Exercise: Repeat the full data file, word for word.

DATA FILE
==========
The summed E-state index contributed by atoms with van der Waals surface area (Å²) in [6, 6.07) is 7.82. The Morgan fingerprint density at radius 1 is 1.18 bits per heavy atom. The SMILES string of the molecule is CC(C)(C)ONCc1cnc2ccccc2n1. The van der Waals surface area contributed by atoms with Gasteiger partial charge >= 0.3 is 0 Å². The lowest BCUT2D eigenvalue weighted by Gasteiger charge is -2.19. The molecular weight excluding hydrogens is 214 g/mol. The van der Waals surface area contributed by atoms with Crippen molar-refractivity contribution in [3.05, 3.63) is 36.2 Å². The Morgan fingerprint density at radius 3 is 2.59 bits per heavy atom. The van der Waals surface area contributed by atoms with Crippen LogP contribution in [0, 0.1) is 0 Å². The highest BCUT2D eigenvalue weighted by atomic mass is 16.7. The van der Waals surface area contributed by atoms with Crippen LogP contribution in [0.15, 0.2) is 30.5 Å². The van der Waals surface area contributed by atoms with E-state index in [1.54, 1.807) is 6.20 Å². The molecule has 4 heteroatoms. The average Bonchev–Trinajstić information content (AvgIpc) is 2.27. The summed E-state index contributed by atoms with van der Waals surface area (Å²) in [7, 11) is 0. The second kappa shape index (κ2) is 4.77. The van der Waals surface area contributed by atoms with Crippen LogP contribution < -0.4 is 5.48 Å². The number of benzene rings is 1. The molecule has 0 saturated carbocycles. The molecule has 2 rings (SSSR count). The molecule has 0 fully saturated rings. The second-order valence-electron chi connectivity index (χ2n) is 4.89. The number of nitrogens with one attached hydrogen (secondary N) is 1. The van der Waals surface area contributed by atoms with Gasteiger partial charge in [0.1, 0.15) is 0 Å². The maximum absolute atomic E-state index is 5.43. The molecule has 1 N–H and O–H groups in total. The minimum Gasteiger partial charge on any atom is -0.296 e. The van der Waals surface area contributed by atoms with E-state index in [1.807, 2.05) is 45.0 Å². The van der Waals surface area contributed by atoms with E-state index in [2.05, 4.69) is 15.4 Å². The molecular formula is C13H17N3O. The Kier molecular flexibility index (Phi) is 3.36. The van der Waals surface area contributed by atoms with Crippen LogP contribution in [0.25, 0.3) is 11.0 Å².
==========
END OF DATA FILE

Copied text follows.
The summed E-state index contributed by atoms with van der Waals surface area (Å²) in [6, 6.07) is 7.82. The Morgan fingerprint density at radius 1 is 1.18 bits per heavy atom. The SMILES string of the molecule is CC(C)(C)ONCc1cnc2ccccc2n1. The van der Waals surface area contributed by atoms with Gasteiger partial charge >= 0.3 is 0 Å². The lowest BCUT2D eigenvalue weighted by Gasteiger charge is -2.19. The molecular weight excluding hydrogens is 214 g/mol. The van der Waals surface area contributed by atoms with Crippen molar-refractivity contribution in [3.05, 3.63) is 36.2 Å². The Morgan fingerprint density at radius 3 is 2.59 bits per heavy atom. The van der Waals surface area contributed by atoms with Crippen LogP contribution in [0, 0.1) is 0 Å². The highest BCUT2D eigenvalue weighted by atomic mass is 16.7. The van der Waals surface area contributed by atoms with Crippen LogP contribution in [0.15, 0.2) is 30.5 Å². The van der Waals surface area contributed by atoms with E-state index in [1.54, 1.807) is 6.20 Å². The molecule has 4 heteroatoms. The average Bonchev–Trinajstić information content (AvgIpc) is 2.27. The summed E-state index contributed by atoms with van der Waals surface area (Å²) in [7, 11) is 0. The second kappa shape index (κ2) is 4.77. The van der Waals surface area contributed by atoms with Crippen LogP contribution < -0.4 is 5.48 Å². The number of benzene rings is 1. The molecule has 0 saturated carbocycles. The molecule has 2 rings (SSSR count). The molecule has 0 fully saturated rings. The second-order valence-electron chi connectivity index (χ2n) is 4.89. The number of nitrogens with one attached hydrogen (secondary N) is 1. The van der Waals surface area contributed by atoms with Gasteiger partial charge in [0.1, 0.15) is 0 Å². The maximum absolute atomic E-state index is 5.43. The molecule has 1 N–H and O–H groups in total. The minimum Gasteiger partial charge on any atom is -0.296 e. The van der Waals surface area contributed by atoms with E-state index in [1.807, 2.05) is 45.0 Å². The van der Waals surface area contributed by atoms with E-state index in [2.05, 4.69) is 15.4 Å². The molecular formula is C13H17N3O. The Kier molecular flexibility index (Phi) is 3.36. The van der Waals surface area contributed by atoms with Crippen LogP contribution in [0.25, 0.3) is 11.0 Å².